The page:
As required by state law because of an overall increase in property values, both Pittsburgh Public Schools and the city of Pittsburgh are on course to reduce property tax rates by about 30 percent for calendar 2013.
The school board Wednesday night unanimously approved reducing the rate from 13.92 mills to 9.65 mills.
Pittsburgh City Council Wednesday gave preliminary approval on a unanimous voice vote to Mayor Luke Ravenstahl's tax proposal that will drop the millage rate from 10.8 mills to 7.56 mills. A final vote is set for Tuesday.
Whether the taxes of an individual property owner will go up depends on how the property fared in the countywide reassessment. Overall, property values in the city went up 48 percent. If the value of a particular property went up more than that, taxes will increase. Taxes will decrease if the value went up less than that.
One mill amounts to $1 of tax on each $1,000 of taxable assessed property value.
In the case of the school district, even though the millage rate is lower, the total revenue to be collected is 1.7 percent higher than what the old rate provided, an additional $3.2 million.
The board also increased the homestead and farmstead exemption from $19,937 in 2012 to $28,685 in 2013. This applies in certain cases, such as owner-occupied homes, in which taxpayers are exempt from property taxes on that portion of their property value.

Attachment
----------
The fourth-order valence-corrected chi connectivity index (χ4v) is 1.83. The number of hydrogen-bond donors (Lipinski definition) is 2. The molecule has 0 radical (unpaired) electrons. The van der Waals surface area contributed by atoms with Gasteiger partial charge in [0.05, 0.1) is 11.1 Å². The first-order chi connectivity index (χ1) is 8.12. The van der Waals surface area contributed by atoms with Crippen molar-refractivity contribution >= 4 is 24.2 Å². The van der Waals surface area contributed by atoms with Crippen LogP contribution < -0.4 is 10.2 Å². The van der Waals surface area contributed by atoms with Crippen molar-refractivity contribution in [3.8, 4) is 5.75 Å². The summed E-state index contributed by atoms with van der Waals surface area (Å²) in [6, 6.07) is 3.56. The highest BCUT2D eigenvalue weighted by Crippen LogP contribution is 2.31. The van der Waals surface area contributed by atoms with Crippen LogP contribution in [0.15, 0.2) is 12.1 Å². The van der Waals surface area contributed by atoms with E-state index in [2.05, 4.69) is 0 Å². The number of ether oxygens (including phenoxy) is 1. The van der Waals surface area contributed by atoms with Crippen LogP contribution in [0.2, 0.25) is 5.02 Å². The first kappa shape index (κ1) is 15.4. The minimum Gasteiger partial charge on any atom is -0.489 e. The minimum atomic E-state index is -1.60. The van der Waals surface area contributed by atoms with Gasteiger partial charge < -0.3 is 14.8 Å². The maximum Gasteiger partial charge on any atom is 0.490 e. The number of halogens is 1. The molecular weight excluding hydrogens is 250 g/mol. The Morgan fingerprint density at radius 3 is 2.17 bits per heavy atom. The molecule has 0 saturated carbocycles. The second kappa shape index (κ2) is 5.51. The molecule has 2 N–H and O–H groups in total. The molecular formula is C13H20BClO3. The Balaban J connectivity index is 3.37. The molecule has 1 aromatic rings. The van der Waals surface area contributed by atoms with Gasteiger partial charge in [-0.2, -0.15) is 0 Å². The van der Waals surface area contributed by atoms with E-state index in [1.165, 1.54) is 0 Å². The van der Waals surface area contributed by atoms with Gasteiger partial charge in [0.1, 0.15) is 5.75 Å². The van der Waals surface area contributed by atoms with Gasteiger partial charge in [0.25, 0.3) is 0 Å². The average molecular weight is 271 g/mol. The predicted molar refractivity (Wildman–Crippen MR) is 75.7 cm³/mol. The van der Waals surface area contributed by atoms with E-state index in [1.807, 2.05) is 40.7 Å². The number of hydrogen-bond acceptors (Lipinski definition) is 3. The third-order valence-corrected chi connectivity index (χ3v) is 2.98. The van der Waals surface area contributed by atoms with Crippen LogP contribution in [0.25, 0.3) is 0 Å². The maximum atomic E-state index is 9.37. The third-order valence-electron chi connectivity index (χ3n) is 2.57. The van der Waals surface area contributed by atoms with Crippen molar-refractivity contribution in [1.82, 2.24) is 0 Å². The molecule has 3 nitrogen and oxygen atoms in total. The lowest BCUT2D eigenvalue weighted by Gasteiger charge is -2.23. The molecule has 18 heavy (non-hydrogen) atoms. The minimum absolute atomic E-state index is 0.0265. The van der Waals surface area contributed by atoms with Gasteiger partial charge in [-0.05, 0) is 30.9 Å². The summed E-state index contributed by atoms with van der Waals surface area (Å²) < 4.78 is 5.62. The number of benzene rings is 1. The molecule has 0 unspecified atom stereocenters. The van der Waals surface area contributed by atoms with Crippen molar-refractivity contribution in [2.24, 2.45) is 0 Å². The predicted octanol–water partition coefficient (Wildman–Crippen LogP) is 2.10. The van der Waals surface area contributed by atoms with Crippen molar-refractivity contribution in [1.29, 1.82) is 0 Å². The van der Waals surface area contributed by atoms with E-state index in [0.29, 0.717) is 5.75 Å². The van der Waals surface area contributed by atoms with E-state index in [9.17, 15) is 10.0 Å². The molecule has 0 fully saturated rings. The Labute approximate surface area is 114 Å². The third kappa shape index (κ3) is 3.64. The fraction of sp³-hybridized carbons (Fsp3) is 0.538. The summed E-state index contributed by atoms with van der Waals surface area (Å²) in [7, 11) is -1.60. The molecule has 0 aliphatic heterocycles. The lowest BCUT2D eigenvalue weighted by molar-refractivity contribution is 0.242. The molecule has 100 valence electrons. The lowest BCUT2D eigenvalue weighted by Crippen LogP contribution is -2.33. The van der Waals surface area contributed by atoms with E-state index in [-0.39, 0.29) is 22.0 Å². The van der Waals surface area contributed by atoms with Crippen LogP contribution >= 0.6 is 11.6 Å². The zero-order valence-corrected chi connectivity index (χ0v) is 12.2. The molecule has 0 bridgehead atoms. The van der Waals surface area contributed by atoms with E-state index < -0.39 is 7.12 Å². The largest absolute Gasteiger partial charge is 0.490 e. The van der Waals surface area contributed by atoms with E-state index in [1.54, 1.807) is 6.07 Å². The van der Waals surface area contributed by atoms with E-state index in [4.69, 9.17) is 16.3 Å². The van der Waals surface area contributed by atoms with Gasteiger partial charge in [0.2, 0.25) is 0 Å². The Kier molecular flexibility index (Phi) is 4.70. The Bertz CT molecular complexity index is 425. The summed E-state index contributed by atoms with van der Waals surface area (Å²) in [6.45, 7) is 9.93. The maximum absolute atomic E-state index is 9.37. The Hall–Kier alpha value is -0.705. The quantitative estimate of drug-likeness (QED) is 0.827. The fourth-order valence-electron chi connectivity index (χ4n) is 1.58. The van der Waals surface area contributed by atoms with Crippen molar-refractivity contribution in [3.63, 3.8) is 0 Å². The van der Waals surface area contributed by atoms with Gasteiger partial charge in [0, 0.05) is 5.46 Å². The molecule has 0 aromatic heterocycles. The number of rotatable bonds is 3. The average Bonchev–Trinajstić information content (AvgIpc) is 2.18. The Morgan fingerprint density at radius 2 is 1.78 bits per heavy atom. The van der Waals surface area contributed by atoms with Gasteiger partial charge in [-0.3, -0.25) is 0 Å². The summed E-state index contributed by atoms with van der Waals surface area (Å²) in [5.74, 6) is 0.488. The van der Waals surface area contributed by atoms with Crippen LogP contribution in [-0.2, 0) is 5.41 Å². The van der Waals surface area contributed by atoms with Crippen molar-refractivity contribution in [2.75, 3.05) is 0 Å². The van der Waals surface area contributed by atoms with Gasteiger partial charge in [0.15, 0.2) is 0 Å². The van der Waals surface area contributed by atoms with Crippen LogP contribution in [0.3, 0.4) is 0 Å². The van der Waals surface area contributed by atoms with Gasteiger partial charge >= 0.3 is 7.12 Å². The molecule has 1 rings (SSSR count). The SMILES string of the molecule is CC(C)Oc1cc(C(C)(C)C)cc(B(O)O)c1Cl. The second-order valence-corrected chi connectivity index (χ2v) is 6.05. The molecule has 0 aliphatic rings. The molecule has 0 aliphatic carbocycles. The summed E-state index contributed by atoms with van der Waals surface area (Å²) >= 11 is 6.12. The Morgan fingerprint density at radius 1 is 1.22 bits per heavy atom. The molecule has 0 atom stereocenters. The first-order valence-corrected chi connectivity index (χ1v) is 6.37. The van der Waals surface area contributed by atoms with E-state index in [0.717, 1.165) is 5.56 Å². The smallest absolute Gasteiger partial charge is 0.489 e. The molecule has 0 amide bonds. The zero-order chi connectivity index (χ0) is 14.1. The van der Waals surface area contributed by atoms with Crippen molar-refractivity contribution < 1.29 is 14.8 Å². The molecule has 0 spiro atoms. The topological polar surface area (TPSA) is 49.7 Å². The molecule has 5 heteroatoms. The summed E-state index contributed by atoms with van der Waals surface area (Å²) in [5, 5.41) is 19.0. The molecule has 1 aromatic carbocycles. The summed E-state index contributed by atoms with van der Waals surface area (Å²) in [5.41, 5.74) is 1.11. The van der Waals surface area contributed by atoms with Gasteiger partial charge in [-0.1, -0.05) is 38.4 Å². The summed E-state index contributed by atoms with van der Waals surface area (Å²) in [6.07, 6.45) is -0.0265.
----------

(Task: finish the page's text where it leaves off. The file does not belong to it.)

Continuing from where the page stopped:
State gaming revenue provides nearly $15.6 million for the school district -- which includes Pittsburgh and Mount Oliver -- to offset exemption, but the increase primarily is the result of the change in property values, not increased gaming revenue.
The proposal for the city calls for increasing the exemption from $10,000 to $15,000.
In addition, the city proposal increases a tax break for senior citizens from 30 percent to 40 percent.
By law, neither the city nor the school district can reap a windfall by the overall increase in property values. Thus, millage had to be lowered.
Pittsburgh Public Schools officials calculated a "revenue neutral" rate on the values of existing property and then added 1.7 percent, which is permitted under what is known as the Act 1 index.
This money is intended to create a fund to cover pending assessment appeals. District officials estimate such appeals could cost as much as $3.6 million. The school board last month approved a $521.8 million general fund budget with an operating deficit of $9.8 million.